Forecasters already have reported hail in Mississippi, and they issued a tornado warning for a section of northwestern Alabama.

Temperatures will turn cooler Tuesday after a cold front passes.

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1:15 p.m.

A strong thunderstorm has begun dropping hail in northern Mississippi as the Southeast braces for a round of storms that threaten to bring strong tornadoes.

In Mississippi on Monday, the National Weather Service reports hail near Ripley, while radar indicates hail fell along a 50-mile (80-kilometer) path from Holly Springs to Booneville. The storm has tracked all the way across the state from west to east, decreasing in severity as it nears Alabama.

Pictures posted to social media showed as many as several inches of pea-sized hail in some places.

Twenty-nine million people face a threat of severe storms that could bring damaging hail, high wind and even tornadoes to the southeastern United States.

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11:20 a.m.

Forecasters say there’s increasing confidence that strong tornadoes could rumble across parts of the South _ especially northern Alabama.

In a midmorning update Monday, the national Storm Prediction Center said the risk appeared increasingly likely for “several tornadic supercells” to traverse northern parts of Alabama.

The region is in the bulls-eye of a larger area under threat of severe weather Monday afternoon that also included parts of Tennessee, Mississippi, and Georgia.

Twenty-nine million people faced a threat of severe storms Monday that could bring damaging hail, high wind and even tornadoes to the southeastern United States.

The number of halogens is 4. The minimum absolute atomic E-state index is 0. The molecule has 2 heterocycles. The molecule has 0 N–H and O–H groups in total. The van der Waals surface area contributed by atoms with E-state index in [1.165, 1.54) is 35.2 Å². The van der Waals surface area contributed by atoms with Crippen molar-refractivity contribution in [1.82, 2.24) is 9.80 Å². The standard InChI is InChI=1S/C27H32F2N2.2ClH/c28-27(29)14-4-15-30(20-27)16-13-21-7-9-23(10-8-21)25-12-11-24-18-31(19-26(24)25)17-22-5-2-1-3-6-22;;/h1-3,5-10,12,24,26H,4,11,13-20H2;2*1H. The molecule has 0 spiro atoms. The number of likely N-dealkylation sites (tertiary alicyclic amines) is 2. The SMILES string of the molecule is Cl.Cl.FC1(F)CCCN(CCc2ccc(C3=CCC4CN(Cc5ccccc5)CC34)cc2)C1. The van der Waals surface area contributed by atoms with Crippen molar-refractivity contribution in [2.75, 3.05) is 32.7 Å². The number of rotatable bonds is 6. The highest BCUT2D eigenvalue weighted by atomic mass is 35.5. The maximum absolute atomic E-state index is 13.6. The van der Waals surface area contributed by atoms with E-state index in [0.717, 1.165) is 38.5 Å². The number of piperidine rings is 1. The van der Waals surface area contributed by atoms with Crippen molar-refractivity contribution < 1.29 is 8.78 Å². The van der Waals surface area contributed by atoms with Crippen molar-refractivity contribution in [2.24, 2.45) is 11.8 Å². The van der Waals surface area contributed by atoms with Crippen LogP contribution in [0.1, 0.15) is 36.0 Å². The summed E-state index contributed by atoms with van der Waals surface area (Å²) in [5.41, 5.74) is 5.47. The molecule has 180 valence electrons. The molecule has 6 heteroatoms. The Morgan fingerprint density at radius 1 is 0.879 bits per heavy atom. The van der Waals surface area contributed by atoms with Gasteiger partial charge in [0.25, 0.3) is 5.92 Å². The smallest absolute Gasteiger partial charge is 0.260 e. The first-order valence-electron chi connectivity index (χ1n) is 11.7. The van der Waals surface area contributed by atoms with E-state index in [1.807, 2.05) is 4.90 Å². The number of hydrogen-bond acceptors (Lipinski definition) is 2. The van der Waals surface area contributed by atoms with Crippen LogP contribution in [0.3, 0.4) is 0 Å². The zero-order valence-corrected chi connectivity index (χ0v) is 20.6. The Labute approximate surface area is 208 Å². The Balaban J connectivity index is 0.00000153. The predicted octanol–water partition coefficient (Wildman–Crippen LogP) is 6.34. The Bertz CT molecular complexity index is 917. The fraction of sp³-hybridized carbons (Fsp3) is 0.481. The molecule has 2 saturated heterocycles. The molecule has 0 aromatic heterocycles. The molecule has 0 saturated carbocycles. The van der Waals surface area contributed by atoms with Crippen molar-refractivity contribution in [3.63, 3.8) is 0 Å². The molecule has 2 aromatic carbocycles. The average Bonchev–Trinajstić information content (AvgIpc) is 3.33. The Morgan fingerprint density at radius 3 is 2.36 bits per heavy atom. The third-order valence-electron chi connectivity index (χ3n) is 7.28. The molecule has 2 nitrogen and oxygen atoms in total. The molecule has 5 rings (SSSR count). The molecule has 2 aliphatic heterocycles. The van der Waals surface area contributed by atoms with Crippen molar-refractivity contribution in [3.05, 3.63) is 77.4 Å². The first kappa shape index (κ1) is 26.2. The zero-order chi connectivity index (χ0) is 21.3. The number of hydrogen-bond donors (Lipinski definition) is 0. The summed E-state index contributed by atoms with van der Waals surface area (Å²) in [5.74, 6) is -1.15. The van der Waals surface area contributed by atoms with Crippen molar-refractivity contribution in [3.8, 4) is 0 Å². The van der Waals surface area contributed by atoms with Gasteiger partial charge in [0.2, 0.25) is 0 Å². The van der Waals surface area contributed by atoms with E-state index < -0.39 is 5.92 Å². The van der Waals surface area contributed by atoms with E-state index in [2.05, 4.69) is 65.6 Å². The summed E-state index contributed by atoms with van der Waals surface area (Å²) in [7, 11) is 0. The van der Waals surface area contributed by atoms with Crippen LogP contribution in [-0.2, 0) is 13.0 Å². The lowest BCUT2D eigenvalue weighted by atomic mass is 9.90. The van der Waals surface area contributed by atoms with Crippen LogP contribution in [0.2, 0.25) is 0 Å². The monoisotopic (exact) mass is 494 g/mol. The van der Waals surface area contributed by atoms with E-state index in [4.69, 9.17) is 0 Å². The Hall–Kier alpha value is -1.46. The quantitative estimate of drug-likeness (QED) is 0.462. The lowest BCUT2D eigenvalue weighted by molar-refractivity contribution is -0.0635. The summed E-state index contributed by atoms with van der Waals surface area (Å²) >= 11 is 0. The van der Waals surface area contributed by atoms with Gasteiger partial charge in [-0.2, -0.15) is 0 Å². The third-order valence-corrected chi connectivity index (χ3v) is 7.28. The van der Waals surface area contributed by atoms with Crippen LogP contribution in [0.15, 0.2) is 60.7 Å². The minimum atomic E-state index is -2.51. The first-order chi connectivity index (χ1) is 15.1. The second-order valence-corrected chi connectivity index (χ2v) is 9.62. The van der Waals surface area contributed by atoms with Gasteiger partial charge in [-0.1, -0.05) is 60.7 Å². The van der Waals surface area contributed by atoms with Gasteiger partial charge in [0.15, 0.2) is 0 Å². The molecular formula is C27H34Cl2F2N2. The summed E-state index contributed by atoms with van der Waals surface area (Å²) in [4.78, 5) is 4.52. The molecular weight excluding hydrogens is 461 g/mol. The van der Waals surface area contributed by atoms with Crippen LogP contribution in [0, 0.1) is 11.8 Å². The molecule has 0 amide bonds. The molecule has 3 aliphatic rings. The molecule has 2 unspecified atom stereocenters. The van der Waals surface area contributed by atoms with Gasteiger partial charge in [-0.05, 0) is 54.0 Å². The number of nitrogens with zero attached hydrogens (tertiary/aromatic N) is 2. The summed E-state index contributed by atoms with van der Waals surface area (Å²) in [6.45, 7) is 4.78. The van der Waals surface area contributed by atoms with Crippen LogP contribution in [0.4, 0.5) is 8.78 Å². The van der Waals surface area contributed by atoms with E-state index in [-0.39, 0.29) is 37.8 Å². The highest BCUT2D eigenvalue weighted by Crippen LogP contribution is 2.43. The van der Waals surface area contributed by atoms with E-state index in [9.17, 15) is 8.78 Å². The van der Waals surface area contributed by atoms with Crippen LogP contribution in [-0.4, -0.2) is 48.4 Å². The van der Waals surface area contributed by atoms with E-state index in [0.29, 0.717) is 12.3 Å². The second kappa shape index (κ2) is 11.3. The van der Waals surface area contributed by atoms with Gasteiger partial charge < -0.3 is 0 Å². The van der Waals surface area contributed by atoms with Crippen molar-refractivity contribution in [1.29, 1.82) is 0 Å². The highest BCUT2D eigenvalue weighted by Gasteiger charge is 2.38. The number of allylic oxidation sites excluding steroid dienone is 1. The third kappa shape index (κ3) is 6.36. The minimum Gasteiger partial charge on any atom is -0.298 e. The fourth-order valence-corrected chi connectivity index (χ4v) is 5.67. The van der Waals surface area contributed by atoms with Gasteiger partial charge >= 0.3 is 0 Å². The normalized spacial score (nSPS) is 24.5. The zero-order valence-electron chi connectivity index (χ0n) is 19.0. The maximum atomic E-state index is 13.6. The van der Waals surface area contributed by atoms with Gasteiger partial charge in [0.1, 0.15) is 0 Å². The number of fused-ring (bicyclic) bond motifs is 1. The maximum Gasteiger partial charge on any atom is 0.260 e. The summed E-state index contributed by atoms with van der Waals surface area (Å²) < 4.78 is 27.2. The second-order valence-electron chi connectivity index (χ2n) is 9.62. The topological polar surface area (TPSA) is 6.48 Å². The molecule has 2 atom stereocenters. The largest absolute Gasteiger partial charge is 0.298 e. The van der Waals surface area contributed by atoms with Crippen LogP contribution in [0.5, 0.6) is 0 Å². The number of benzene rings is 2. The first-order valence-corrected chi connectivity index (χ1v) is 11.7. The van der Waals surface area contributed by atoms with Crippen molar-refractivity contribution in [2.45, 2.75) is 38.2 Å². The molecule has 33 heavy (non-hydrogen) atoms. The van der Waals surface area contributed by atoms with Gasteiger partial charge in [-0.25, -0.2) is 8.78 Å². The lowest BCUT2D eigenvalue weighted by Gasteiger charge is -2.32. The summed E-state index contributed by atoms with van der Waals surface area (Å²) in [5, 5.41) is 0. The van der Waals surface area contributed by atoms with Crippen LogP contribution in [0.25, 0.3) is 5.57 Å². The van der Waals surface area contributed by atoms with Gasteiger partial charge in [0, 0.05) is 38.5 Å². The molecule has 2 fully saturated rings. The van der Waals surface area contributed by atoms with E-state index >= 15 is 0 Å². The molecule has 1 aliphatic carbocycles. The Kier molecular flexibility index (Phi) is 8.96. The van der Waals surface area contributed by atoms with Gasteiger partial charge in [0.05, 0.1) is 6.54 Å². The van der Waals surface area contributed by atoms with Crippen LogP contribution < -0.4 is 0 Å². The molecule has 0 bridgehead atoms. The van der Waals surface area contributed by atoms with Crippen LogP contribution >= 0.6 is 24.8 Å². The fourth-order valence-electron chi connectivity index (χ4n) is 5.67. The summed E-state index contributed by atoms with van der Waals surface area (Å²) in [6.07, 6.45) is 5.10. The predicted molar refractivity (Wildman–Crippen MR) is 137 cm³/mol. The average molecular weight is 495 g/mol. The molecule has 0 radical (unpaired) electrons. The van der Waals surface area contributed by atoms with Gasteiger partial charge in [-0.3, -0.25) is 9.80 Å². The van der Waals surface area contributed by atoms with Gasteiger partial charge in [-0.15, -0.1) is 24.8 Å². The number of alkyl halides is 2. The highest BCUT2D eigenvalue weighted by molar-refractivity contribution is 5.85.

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8:20 a.m.

Schools are closing early in the southeastern United States because of the threat of severe weather including tornadoes.

More than a dozen school systems in northern Alabama announced they’re dismissing students early Monday because of a line of storms forecasters say will move through the area. Scattered early-closings extend into central Tennessee.

Other school systems say they’re monitoring conditions and could release students early if conditions warrant. Birmingham city offices are closing at noon because of the threat.

The National Weather Service says thunderstorms will develop ahead of an approaching storm system. They say tornadoes, damaging winds, and hail as large as tennis balls are all possible.

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7:15 a.m.

Twenty-nine million people faced a threat of severe storms Monday that could bring damaging hail, high wind and even tornadoes to the southeastern United States.

The national Storm Prediction Center said large parts of Alabama, Georgia, and Tennessee and a small portion of northeast Mississippi would be under a tornado threat Monday afternoon and Monday evening. Forecasters said the enhanced risk of severe storms covers Nashville and Chattanooga in Tennessee; and Birmingham, Huntsville, and Tuscaloosa in Alabama.

In Alabama, tornadoes, hail the size of tennis balls and 70 mph (110 kph) winds were most likely to occur in parts of central and northern Alabama, including all of metro Birmingham.

In Georgia, the highest risk of tornadoes will be in northwest Georgia, including Dalton, Rome, and Cartersville.